Opinion | Are Vets and Pharmacists Showing How to Make Careers Work for Moms?

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“It’s systemic,” Goldin told me. “We have to go back to the drawing board and think harder.” She argues that without addressing parenting, the solutions bandied about are “the economic equivalent of tossing a box of Band-Aids to someone with bubonic plague.”

When a child is sick, one parent — it’s usually the mom — has to extricate from work and rush to the pediatrician. In theory, father and mother could trade off these responsibilities, but then neither would make partner. So in practice the man is often the designated career maximizer, while the woman sacrifices career advancement for the sake of family.

“Both are deprived,” Goldin writes. “Men forgo time with family; women forgo career.”

This made me think of my own family. My wife, Sheryl WuDunn, and I believe deeply in gender equity — we wrote a book about it — and yet, looking back, I see this was true of us. I was typically the one who flew off to cover coups, leaving Sheryl (who has more graduate degrees than I do) to deal with the kids’ birthday planning or the bat in the bedroom.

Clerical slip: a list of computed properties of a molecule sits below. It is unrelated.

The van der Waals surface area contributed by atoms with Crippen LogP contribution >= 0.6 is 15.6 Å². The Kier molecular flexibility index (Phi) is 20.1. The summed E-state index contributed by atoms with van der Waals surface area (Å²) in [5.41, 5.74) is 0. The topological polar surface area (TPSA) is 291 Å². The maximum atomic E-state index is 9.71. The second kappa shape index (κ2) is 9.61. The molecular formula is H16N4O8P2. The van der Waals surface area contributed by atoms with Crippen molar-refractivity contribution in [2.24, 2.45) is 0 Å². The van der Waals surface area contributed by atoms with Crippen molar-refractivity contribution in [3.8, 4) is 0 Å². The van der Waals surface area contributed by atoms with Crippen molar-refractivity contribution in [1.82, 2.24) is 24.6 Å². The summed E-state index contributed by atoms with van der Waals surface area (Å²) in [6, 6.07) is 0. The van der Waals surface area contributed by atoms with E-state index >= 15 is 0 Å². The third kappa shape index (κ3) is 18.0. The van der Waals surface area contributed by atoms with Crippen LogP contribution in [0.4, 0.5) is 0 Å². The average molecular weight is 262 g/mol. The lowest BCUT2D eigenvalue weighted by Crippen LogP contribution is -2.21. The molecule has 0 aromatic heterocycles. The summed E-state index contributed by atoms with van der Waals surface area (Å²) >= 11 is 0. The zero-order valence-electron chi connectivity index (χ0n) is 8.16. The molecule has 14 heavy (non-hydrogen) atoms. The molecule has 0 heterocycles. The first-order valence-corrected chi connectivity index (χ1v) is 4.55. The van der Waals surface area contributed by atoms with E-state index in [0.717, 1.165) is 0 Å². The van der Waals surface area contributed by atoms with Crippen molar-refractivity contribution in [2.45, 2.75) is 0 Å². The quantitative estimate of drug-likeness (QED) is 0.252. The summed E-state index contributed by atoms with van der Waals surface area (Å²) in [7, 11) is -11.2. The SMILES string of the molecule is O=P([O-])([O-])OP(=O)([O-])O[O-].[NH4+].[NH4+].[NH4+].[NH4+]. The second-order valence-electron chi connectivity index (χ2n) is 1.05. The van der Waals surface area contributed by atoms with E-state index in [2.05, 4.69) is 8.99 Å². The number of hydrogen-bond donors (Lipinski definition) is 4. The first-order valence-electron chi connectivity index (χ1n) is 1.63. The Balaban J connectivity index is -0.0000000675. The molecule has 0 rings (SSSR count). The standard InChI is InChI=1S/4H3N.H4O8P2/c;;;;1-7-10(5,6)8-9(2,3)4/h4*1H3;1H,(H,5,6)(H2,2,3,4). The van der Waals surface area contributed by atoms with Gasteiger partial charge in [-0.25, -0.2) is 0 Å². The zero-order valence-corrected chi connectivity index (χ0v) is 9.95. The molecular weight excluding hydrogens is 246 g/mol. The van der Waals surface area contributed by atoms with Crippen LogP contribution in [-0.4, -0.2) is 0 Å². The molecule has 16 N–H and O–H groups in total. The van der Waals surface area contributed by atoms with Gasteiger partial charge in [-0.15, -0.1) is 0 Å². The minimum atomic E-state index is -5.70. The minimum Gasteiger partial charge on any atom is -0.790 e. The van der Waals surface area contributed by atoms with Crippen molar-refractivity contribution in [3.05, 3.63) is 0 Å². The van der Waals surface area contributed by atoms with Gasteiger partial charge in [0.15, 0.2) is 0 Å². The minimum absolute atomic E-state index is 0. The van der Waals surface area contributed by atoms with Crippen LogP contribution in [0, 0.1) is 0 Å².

But there is hope, and that takes us to veterinarians.

It used to be that vets, like top lawyers, financiers and management consultants, often worked long and irregular hours. Dogs triumphed; vet families suffered. But 77 percent of new vets are female, and they have nurtured a system of group and emergency practices that is more family friendly: If Rover gets sick at night you take him to a 24-hour emergency clinic.

Likewise, the neighborhood pharmacist often toiled long hours and offered personal services. But today you call in a prescription and don’t expect to see a particular pharmacist. This allows pharmacists to work much more flexibly, so one-third of female pharmacists in their 30s work fewer than 35 hours a week.

By various measures, pharmacy is now one of the most equitable and family-friendly professions in America. And similar flexible practices are reshaping female-dominated fields of medicine such as pediatrics and obstetrics.

Could finance or consulting be structured more like this? If a C.E.O. is willing to trust his sick child to an on-call pediatrician, then why not let an on-call C.P.A. handle a weekend accounting question?



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